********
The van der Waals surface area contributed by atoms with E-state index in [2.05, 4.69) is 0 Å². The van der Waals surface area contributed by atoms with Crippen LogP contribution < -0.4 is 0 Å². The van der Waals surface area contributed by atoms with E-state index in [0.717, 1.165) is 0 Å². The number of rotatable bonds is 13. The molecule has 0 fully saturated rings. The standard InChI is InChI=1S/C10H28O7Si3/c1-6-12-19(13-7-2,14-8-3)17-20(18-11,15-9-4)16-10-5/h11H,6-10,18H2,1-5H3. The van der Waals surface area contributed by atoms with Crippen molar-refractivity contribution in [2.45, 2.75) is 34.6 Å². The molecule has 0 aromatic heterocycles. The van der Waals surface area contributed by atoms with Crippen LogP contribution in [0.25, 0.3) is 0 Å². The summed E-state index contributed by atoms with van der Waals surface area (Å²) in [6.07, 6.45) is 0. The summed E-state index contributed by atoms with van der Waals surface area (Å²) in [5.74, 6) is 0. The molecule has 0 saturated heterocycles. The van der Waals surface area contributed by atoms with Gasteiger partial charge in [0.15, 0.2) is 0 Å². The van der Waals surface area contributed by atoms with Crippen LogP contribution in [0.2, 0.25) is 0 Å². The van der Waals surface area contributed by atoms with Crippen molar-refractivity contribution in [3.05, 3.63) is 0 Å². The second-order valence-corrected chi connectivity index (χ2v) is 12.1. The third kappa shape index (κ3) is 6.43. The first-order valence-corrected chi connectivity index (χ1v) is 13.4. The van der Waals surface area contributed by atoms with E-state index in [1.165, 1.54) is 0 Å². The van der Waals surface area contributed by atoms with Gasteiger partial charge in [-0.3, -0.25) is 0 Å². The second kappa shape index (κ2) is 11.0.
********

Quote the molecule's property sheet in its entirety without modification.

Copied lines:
The van der Waals surface area contributed by atoms with E-state index in [2.05, 4.69) is 0 Å². The van der Waals surface area contributed by atoms with Crippen LogP contribution < -0.4 is 0 Å². The van der Waals surface area contributed by atoms with E-state index in [0.717, 1.165) is 0 Å². The number of rotatable bonds is 13. The molecule has 0 fully saturated rings. The standard InChI is InChI=1S/C10H28O7Si3/c1-6-12-19(13-7-2,14-8-3)17-20(18-11,15-9-4)16-10-5/h11H,6-10,18H2,1-5H3. The van der Waals surface area contributed by atoms with Crippen molar-refractivity contribution in [2.45, 2.75) is 34.6 Å². The molecule has 0 aromatic heterocycles. The van der Waals surface area contributed by atoms with Crippen LogP contribution in [0.25, 0.3) is 0 Å². The summed E-state index contributed by atoms with van der Waals surface area (Å²) in [6.07, 6.45) is 0. The summed E-state index contributed by atoms with van der Waals surface area (Å²) in [5.74, 6) is 0. The molecule has 0 saturated heterocycles. The van der Waals surface area contributed by atoms with Gasteiger partial charge in [0.15, 0.2) is 0 Å². The van der Waals surface area contributed by atoms with Crippen LogP contribution in [0.2, 0.25) is 0 Å². The van der Waals surface area contributed by atoms with Crippen molar-refractivity contribution in [3.05, 3.63) is 0 Å². The second-order valence-corrected chi connectivity index (χ2v) is 12.1. The third kappa shape index (κ3) is 6.43. The first-order valence-corrected chi connectivity index (χ1v) is 13.4. The van der Waals surface area contributed by atoms with E-state index in [1.165, 1.54) is 0 Å². The van der Waals surface area contributed by atoms with Gasteiger partial charge in [-0.3, -0.25) is 0 Å². The second kappa shape index (κ2) is 11.0.